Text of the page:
Should our soldiers be armed?

Should our soldiers be armed?
Where? They already are armed in combat situations, but are not generally armed in headquarters locations. Arms are kept safely in the Unit Arms Room, a secured area designed for that purpose.
We might have to revisit that, in light of recent events where, as Pogo said, “We have met the enemy, and he is us.”
Arguing that our soldiers should always be carrying their weapons does not address the problem, but it does give some light to the problem — how is it that the armed defenders of freedom are as vulnerable to the whim of some deranged character as those of us innocents walking along the city streets? Shouldn’t they be able to protect themselves, if we call on them to protect us? But knowing how to “kill people and break things” does not a good tactical defender make.
I’ll have more to offer later. Developing, as they say. In the meantime, take a look at this from the WaPo.

The Dynamics of Evolving Beliefs

We found that heightened responses after September 11 dissipated and reached a plateau at various points in time over a five-year period.
The folks over at USC’s CREATE site have released a fascinating report about the way we respond to catastrophe in general by documenting the responses to the 9/11 terrorist attack on the United States.
It’s a twenty-page report in pdf. Report
I’m curious; what did you do afterward? I joined a CERT group in my county, and trained over 200 radio operators in the skills required for effective communications under trying circumstances. And, as far as I know, the sponsors of both these programs have seen a leveling off of interest over time. As humans, that’s they way we are–until the next time.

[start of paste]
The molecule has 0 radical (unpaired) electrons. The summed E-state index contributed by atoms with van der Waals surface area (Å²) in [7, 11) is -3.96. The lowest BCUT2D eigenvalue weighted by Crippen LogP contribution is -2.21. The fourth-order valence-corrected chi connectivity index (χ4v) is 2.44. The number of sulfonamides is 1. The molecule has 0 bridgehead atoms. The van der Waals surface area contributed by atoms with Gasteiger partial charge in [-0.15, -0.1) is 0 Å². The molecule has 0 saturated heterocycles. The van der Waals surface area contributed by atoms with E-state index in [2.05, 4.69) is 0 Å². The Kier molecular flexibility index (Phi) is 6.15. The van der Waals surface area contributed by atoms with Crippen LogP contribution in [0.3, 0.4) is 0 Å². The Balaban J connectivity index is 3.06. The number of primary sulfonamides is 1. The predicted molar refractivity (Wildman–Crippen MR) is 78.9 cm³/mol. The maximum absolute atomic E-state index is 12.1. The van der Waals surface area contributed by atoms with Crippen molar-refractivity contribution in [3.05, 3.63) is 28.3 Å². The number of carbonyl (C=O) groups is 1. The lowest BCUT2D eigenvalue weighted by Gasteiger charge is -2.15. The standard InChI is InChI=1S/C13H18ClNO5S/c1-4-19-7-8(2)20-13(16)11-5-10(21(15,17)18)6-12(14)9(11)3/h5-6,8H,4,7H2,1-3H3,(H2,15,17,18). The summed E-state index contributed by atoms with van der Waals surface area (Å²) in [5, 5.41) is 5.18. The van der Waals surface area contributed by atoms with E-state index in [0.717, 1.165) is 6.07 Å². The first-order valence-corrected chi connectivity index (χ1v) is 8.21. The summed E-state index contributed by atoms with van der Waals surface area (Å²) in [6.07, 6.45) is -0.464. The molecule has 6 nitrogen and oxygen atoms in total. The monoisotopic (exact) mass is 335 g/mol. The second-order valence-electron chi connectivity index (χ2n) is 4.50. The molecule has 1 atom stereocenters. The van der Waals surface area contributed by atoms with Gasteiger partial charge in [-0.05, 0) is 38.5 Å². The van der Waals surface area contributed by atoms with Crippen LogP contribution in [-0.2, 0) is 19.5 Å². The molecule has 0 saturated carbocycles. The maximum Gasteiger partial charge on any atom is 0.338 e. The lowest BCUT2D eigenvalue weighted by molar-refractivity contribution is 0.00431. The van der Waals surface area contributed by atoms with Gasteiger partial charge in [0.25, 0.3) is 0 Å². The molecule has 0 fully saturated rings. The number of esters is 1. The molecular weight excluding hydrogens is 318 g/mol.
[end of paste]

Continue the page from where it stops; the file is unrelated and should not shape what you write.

Online Anonymity Project ProxyHam Mysteriously Vanishes | WIRED

The highly anticipated anonymity project may be the subject of a law enforcement gag order.


Now, I’m a radio amateur myself, and I have a fairly good idea about the FCC Rules and Regulations regarding what can and cannot be done under Part 97, which governs the service. I’m interested in this project because of its name, as well as its purpose.

Notice that the article mentions that the FCC was not in touch with the inventor. Apparently not even to give advice (not surprising, really). They are after all, a policy-making agency with an enforcement branch, but “prior restraint” doesn’t historically fit with the agency’s behavior.

So, who?

Source: Online Anonymity Project ProxyHam Mysteriously Vanishes | WIRED

Now, where did I read that?

A friend of mine has located the entire set of The Harvard Classics which for those of you who are saying “Wha?” is a collection, printed and bound, which one could use as a basis of a very substantial personal library–back in time, when books were on paper–and which in fact my own father had in his den. I was saddened when the volumes were damaged beyond salvage in a flood at his Florida home some years ago. BUT they are on the web, so I have access to them after all. The “Five foot shelf of books” is not lost; it resides at Bartleby. How cool is that.

There are of course, other sources for literature, on and off the web. One that makes me a penny or two when you visit is a well-managed source of literature designed (or re-designed) for electronic consumption, with the rather catchy title as I’ve posted below. You could do worse. After all, free is still free, and they have a good search engine.

Download and read eBooks for Free – For Life